Trade offs in COVID-19 interventions

Deirdre Hollingsworth, University of Oxford, will be presenting at this event.

This event is part of the Leeds Applied Nonlinear Dynamics seminar series.

Abstract: From the earliest days of the COVID19 pandemic, policy decisions have been characterised by trade offs. The highest level trade-offs have been between the socio-economic impact of lockdowns and control of the infection. But these trade-offs have continued throughout different interventions, with the evidence underlying these balances continually evolving.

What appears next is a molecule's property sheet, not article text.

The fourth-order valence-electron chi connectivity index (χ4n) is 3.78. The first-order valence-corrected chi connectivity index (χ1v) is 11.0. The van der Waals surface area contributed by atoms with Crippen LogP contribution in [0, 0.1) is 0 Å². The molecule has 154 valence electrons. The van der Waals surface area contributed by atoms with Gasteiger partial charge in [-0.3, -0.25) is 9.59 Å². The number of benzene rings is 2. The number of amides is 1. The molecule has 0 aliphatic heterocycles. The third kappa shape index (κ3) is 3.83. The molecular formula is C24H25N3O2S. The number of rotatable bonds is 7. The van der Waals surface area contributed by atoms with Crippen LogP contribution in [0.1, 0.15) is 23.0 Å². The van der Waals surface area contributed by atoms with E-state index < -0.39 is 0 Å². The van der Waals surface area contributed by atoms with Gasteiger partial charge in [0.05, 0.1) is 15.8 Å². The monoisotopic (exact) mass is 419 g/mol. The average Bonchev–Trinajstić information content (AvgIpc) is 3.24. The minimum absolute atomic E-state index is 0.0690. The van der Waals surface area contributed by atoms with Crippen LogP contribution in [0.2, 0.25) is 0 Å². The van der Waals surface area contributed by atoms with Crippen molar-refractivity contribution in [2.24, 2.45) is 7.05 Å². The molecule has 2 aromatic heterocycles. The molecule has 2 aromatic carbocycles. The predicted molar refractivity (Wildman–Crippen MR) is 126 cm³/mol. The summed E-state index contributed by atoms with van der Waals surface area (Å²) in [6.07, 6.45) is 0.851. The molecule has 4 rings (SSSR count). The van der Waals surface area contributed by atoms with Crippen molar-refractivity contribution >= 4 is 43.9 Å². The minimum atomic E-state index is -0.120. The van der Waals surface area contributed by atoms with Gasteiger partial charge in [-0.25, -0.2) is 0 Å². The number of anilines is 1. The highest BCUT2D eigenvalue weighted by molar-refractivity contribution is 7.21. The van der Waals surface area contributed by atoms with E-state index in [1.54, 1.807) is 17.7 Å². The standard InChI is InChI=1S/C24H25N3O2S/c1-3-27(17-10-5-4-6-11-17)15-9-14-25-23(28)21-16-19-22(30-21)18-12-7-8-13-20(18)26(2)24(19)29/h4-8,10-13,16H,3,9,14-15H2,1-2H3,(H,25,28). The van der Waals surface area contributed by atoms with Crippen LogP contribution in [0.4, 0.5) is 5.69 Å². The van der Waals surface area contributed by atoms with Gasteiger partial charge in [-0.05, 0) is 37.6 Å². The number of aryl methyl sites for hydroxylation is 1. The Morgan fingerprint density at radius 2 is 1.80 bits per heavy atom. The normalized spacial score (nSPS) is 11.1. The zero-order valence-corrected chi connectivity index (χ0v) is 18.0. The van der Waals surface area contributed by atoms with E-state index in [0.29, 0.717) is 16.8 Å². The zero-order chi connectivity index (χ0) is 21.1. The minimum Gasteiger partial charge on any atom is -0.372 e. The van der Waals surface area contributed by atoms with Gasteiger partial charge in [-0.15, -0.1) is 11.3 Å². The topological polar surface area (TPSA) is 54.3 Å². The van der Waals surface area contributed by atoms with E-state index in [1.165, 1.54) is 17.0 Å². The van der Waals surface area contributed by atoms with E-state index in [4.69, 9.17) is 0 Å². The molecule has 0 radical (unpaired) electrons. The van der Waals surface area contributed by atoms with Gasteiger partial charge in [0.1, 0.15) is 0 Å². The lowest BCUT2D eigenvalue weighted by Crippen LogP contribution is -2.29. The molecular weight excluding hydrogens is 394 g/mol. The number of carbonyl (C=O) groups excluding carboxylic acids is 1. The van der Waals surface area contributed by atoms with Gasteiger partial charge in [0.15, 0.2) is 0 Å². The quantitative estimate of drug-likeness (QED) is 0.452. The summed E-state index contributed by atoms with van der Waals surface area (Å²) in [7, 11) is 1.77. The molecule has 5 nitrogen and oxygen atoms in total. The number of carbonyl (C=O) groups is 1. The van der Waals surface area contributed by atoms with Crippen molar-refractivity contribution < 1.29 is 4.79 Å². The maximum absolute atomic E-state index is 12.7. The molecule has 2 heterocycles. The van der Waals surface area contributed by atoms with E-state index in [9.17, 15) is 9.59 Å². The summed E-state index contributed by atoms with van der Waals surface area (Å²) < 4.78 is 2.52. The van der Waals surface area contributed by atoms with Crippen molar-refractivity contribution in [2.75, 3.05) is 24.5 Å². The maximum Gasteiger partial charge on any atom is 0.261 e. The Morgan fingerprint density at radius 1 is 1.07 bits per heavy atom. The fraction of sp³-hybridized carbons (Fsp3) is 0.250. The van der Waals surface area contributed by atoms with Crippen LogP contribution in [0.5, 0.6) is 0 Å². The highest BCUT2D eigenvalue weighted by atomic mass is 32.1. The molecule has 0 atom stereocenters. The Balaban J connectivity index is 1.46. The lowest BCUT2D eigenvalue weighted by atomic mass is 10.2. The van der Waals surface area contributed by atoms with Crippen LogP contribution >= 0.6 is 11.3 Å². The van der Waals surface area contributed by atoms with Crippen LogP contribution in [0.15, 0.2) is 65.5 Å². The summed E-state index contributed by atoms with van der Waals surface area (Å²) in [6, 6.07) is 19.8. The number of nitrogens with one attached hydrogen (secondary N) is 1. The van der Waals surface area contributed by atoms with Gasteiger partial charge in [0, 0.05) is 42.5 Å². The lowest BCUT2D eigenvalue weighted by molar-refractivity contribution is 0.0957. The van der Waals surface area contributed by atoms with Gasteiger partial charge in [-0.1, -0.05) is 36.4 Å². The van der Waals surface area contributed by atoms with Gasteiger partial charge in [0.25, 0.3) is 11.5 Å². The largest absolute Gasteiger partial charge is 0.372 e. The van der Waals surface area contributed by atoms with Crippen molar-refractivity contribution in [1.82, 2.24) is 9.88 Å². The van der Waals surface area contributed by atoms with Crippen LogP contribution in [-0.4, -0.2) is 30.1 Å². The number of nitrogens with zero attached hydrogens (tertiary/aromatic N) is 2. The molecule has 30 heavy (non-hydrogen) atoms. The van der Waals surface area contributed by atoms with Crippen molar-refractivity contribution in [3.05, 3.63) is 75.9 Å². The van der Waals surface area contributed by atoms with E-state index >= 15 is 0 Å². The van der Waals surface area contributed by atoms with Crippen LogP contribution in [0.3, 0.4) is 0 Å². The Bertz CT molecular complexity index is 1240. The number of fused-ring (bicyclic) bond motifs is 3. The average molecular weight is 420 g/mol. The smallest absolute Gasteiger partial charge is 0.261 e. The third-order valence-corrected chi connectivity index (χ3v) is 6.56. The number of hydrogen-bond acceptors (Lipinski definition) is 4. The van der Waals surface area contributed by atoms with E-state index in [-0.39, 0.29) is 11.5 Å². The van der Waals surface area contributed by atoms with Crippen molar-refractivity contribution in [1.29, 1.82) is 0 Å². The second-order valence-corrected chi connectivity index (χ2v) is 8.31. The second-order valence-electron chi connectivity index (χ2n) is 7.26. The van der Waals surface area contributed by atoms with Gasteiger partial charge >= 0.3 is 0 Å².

Mathematics has helped rigorize thinking and highlight interactions between different aspects of interventions. For contact tracing there is a trade off between risk of transmission and number of contacts needing to be contacted; the characteristics of a test and the completeness of contact tracing. One of the challenges of COVID19 has been poor adherence to the 14-day isolation or quarantine period, and so interventions which increase this adherence, such as compulsory checks may be attractive.

However, if they come at the cost of reduce rates of self-reporting symptoms, then there can be negative impacts on overall impact. Mathematical models have been used to understand many of these interactions, and as we look beyond the current pandemic it’s important to understand which areas of our field will pose challenges for future research.